2. G Maternity Benefit (Amendment) Act, 2017.

Maternity Benefit (Amendment) Act, 2017 widens and enlarges paid maternity leave for women employees with less than two surviving children, from the original twelve (12) weeks to twenty-six (26) weeks. A maximum of eight (8) weeks can be taken before the expected delivery date and the remaining after childbirth. Women expecting their third child were also provided with the right to take twelve(12) weeks of paid maternity leave—six (6) weeks before childbirth and six after. The Maternity Amendment provided for mothers adopting a child below three months of age, or “commissioning mothers” to take twelve (12) weeks of maternity leave from the date of receiving the child. The Maternity Amendment enables mothers to work from home after completing twenty-six (26) weeks of leave subject to their work profiles and the employer’s consent.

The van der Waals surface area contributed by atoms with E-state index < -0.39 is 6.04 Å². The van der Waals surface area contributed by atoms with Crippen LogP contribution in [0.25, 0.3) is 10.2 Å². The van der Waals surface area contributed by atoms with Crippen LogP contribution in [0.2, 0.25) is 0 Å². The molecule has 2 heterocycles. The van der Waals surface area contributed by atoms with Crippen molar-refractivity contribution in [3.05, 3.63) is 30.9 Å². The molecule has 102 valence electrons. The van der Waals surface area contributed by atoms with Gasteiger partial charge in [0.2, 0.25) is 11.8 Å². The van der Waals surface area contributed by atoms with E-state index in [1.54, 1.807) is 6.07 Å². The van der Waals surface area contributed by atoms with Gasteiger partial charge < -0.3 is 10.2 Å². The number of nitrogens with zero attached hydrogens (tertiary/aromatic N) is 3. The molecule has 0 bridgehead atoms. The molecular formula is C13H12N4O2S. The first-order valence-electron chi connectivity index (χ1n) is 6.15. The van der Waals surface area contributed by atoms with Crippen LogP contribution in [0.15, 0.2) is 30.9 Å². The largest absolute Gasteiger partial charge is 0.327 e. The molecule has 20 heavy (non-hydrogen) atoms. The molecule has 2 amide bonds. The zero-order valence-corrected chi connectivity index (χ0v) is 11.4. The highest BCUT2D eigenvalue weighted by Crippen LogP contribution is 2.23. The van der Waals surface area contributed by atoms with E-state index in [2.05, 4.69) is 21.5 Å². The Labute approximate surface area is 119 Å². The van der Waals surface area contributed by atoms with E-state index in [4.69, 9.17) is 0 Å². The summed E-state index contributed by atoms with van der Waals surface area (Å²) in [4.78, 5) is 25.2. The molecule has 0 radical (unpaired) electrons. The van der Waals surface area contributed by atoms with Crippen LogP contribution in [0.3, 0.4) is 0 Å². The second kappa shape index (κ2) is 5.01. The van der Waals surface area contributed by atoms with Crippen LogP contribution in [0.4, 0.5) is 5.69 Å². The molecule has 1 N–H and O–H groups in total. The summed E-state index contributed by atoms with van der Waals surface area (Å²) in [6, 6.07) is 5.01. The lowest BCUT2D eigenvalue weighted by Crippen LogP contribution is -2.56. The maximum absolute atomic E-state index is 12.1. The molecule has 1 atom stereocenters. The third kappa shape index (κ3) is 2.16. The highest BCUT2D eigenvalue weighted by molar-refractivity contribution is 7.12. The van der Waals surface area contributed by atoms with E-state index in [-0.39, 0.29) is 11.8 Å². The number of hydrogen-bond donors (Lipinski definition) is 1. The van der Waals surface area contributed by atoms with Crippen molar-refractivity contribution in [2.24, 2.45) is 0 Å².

The Maternity Amendment also authorized and directed establishments employing 50 or more employees to have a creche which is required to have stipulated and specified facilities and amenities. Women employees have a right to visit the crèche four times a day, including during their rest interval.


Henceforth, Women Helpline Dial, Women Helpline (All India) Women in distress- 1091, Women Helpline Domestic Abuse- 181, National Commission For Women (NCW)- 011-26942369, 26944754, State wise National Commission For Women (NCW)- 011-23237166, 23234918, Student / Child Helpline- 1098, National Human Right Commission- 011-23385368/9810298900.


West Bengal Helpline Numbers of Women; West Bengal Commission for Protection of Child Rights (WBCPCR)- 9830056006 , 9836078780, Swayam – West bengal NGO - 033-24863367/3368/3357, West Bengal Women commission- 033-23595609/033-23210154.


ALL INDIA WOMEN'S CONFERENCE Helpline Dial- 011-43389100/011-43389101/ 011-43389102/011-43389103.